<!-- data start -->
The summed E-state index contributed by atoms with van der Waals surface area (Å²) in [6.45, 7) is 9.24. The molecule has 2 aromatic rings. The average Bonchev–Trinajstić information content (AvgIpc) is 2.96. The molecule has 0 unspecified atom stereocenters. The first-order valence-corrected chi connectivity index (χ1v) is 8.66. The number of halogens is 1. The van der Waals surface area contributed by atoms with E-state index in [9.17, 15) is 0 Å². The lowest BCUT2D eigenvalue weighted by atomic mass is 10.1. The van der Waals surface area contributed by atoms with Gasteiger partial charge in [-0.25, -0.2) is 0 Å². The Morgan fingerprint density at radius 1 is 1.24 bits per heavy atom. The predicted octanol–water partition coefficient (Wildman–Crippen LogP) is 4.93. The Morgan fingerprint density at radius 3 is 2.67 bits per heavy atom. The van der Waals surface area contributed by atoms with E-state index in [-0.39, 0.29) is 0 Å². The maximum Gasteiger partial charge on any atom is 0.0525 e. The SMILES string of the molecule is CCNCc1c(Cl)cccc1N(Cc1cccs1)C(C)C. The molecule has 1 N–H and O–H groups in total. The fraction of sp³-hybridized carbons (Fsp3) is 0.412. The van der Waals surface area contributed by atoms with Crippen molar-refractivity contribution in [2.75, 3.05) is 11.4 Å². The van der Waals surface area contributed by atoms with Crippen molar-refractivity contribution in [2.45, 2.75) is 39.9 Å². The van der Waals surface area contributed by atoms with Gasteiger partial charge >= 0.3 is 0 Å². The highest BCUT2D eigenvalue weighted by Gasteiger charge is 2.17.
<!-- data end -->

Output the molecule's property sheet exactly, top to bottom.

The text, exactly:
The summed E-state index contributed by atoms with van der Waals surface area (Å²) in [6.45, 7) is 9.24. The molecule has 2 aromatic rings. The average Bonchev–Trinajstić information content (AvgIpc) is 2.96. The molecule has 0 unspecified atom stereocenters. The first-order valence-corrected chi connectivity index (χ1v) is 8.66. The number of halogens is 1. The van der Waals surface area contributed by atoms with E-state index in [9.17, 15) is 0 Å². The lowest BCUT2D eigenvalue weighted by atomic mass is 10.1. The van der Waals surface area contributed by atoms with Gasteiger partial charge in [-0.25, -0.2) is 0 Å². The Morgan fingerprint density at radius 1 is 1.24 bits per heavy atom. The predicted octanol–water partition coefficient (Wildman–Crippen LogP) is 4.93. The Morgan fingerprint density at radius 3 is 2.67 bits per heavy atom. The van der Waals surface area contributed by atoms with E-state index in [-0.39, 0.29) is 0 Å². The maximum Gasteiger partial charge on any atom is 0.0525 e. The SMILES string of the molecule is CCNCc1c(Cl)cccc1N(Cc1cccs1)C(C)C. The molecule has 1 N–H and O–H groups in total. The fraction of sp³-hybridized carbons (Fsp3) is 0.412. The van der Waals surface area contributed by atoms with Crippen molar-refractivity contribution in [2.75, 3.05) is 11.4 Å². The van der Waals surface area contributed by atoms with Crippen molar-refractivity contribution in [2.45, 2.75) is 39.9 Å². The van der Waals surface area contributed by atoms with Gasteiger partial charge >= 0.3 is 0 Å². The highest BCUT2D eigenvalue weighted by Gasteiger charge is 2.17.